A solid entry in a genre that is likely to grow exponentially over the next few years, Guy Moshe’s LX 2048 explores how hypothetical advances in virtual reality, cloning, AI, and the digitization of biological brains will change the way people deal with family and emotional relationships. Yes, it’s a long list of sci-fi topics, and we haven’t even covered the content of the picture in terms of climate change, pharmaceuticals, and demographic change.
But while the movie can feel overwhelming at times, the relatable Moshe’s script struggles with changes that, after all, are working out so well in the real world – and starring James D’ Arcy displays the anxiety and self-righteousness of a man fighting to retain some increasingly shaky notions of “real” life.
Another serious mindset will tackle the questions we may be facing sooner than we think.
D’Arcy’s Adam Bird was a father of 3 at a time (2048) when most people accepted that bringing children into existence wasn’t the kindest or smartest thing to do. Realizing the need for young workers to support an aging population, the government established a new insurance program called Premium 3, for parents of 3 or more children: If If you or your spouse died during your childbearing years, a copy will take your place. One has all the memories and knowledge needed to raise those children. And to sweeten the deal for your grieving partner, they have the option to make a little “tweak” to the replacement, making the new you look better, more thoughtful, or smarter.
Even before she catches him having sex with a virtual lover (a rudimentary sex doll connected to an attractive AI he can see through a virtual reality headset) and chasing When he’s out, Adam’s wife, Reena (Anna Brewster), probably has a lot on her mind. the adjustments she will make to her husband.
While nearly all humans have moved to nocturnal, staying away from the sun’s rays so intensely that it can burn skin instantly, Adam is still determined to work during the day. He also prefers face-to-face interactions over meeting people in The Realm, a VR world where other people spend almost all of their time. And he won’t take his daily dose of LithiumX, the drug everyone else uses to numb the circulating depression. So when Adam learned he had terminal heart disease, he certainly realized that the news wouldn’t be all bad for his estranged wife.
Supposedly, he can keep his company alive long enough to keep the policy in force. He works in VR, an industry that is dying because “everything works” – moving into a purely digital future in which consciousness exists only in computers.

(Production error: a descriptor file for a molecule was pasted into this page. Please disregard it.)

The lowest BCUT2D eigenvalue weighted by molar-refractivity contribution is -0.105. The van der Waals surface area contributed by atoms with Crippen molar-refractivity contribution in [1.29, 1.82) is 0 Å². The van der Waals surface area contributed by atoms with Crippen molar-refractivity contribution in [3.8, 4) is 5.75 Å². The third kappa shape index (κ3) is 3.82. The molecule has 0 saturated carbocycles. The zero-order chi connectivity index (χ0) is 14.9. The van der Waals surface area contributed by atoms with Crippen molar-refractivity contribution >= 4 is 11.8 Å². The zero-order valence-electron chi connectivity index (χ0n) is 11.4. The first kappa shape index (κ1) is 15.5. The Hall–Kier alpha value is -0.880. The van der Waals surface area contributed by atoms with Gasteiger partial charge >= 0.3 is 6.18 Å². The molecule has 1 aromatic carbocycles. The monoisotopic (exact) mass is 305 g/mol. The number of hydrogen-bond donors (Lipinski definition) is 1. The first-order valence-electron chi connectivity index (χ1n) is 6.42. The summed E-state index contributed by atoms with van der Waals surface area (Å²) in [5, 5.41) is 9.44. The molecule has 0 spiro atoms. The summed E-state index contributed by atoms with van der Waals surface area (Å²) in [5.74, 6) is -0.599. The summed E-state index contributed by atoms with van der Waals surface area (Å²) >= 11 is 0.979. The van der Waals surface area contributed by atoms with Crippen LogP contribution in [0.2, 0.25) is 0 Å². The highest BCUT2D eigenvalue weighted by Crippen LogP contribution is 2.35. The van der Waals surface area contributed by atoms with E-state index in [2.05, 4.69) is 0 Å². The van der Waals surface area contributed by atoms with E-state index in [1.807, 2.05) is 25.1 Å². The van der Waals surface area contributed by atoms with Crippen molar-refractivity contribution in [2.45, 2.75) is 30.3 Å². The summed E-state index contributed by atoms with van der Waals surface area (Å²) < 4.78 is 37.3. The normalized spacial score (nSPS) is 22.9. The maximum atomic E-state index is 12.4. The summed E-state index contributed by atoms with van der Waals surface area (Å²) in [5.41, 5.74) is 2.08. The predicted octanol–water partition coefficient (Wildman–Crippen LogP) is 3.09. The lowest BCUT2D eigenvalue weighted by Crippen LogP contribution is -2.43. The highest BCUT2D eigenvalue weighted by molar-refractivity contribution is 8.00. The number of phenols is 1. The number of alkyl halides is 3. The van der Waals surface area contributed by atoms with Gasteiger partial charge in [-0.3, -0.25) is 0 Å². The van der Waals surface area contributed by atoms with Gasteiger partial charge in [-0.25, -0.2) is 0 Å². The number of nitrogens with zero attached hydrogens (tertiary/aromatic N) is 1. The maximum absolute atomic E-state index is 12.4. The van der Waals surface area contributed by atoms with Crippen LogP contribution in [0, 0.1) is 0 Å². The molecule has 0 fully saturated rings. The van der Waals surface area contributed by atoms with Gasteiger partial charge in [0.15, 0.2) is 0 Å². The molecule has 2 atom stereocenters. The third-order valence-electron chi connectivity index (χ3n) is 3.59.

That’s not the end of the movie’s mandatory presentation, but we’ve reached the point where the subsequent synopsis will spoil some movies. Starting off pretty bad, Adam grows increasingly desperate as he tries to convince the sad Reena to sit down for a heart-wrenching “I’m dying”.
In his pursuit of how to deal with what was happening, he found the “father of human cloning,” Delroy Lindo’s Donald Stein, and knew there might be more options than he had considered. Adam is able to bring his AI lover, Maria (Gabrielle Cassi), into the physical world. Programmed to worship him, she could at least comfort him through his illness. Or could he join her instead, living happily on a chip?
Viewers with a low tolerance for science fiction may also be pleased with how more recent works have been refined (from several Black mirror practice to Blade Runner 2049) struggled with most of these ideas. However, for many of us, topics are tackled by this thread and other low-budget companies (like Gavin Rothery’s Storage and Michael Almereyda’s Marjorie Prime) deserve more of what they’re getting – both in terms of immediate, policy-making towards AI, data collection, and big tech, and in the more rudimentary way that science fiction has can do.
While LX 2048 equally unsatisfied on all fronts, has it been more than successful enough to add to where we’re going? curriculum.
Production company: Chimera Pictures, Lituanica Films
Distributor: Quiver Distribution
Actors: James D’Arcy, Anna Brewster, Gabrielle Cassi, Delroy Lindo
Director and screenwriter: Guy Moshe
Producers: Guy Moshe, Karolis Malinauskas, Linas Pozera, Matthew G. Zamias, Pedro Tarantino
Executive Producers: Dragos Vilcu, Egidijus Jakavonis
Director of Photography: thomas Buelens
Production Designer: Paulius Seskas
Costume designers: Flore Vauville, Jouzas Valenta
Music: Sarah Decourcy, Ian Richter, Erez Moshe
Editor: Guy Moshe
Actor: Daniel Hubbard
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